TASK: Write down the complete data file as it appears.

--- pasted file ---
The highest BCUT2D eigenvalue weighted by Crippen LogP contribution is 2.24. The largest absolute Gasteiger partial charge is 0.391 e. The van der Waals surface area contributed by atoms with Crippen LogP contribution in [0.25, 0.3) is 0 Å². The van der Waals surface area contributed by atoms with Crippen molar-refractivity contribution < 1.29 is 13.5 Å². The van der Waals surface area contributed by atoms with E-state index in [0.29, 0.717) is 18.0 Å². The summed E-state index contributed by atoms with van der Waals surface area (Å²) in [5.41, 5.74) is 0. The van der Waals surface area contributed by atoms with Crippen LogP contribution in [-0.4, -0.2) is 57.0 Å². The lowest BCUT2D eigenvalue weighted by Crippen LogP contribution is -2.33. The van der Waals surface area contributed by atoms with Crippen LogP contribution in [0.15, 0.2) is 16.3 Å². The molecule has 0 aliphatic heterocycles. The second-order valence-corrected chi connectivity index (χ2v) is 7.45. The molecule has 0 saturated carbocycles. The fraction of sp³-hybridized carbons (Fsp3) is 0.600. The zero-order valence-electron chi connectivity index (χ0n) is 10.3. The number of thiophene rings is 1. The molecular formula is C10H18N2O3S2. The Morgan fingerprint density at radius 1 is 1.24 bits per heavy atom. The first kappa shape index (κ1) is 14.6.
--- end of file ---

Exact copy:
The highest BCUT2D eigenvalue weighted by Crippen LogP contribution is 2.24. The largest absolute Gasteiger partial charge is 0.391 e. The van der Waals surface area contributed by atoms with Crippen LogP contribution in [0.25, 0.3) is 0 Å². The van der Waals surface area contributed by atoms with Crippen molar-refractivity contribution < 1.29 is 13.5 Å². The van der Waals surface area contributed by atoms with E-state index in [0.29, 0.717) is 18.0 Å². The summed E-state index contributed by atoms with van der Waals surface area (Å²) in [5.41, 5.74) is 0. The van der Waals surface area contributed by atoms with Crippen LogP contribution in [-0.4, -0.2) is 57.0 Å². The lowest BCUT2D eigenvalue weighted by Crippen LogP contribution is -2.33. The van der Waals surface area contributed by atoms with Crippen LogP contribution in [0.15, 0.2) is 16.3 Å². The molecule has 0 aliphatic heterocycles. The second-order valence-corrected chi connectivity index (χ2v) is 7.45. The molecule has 0 saturated carbocycles. The fraction of sp³-hybridized carbons (Fsp3) is 0.600. The zero-order valence-electron chi connectivity index (χ0n) is 10.3. The number of thiophene rings is 1. The molecular formula is C10H18N2O3S2. The Morgan fingerprint density at radius 1 is 1.24 bits per heavy atom. The first kappa shape index (κ1) is 14.6.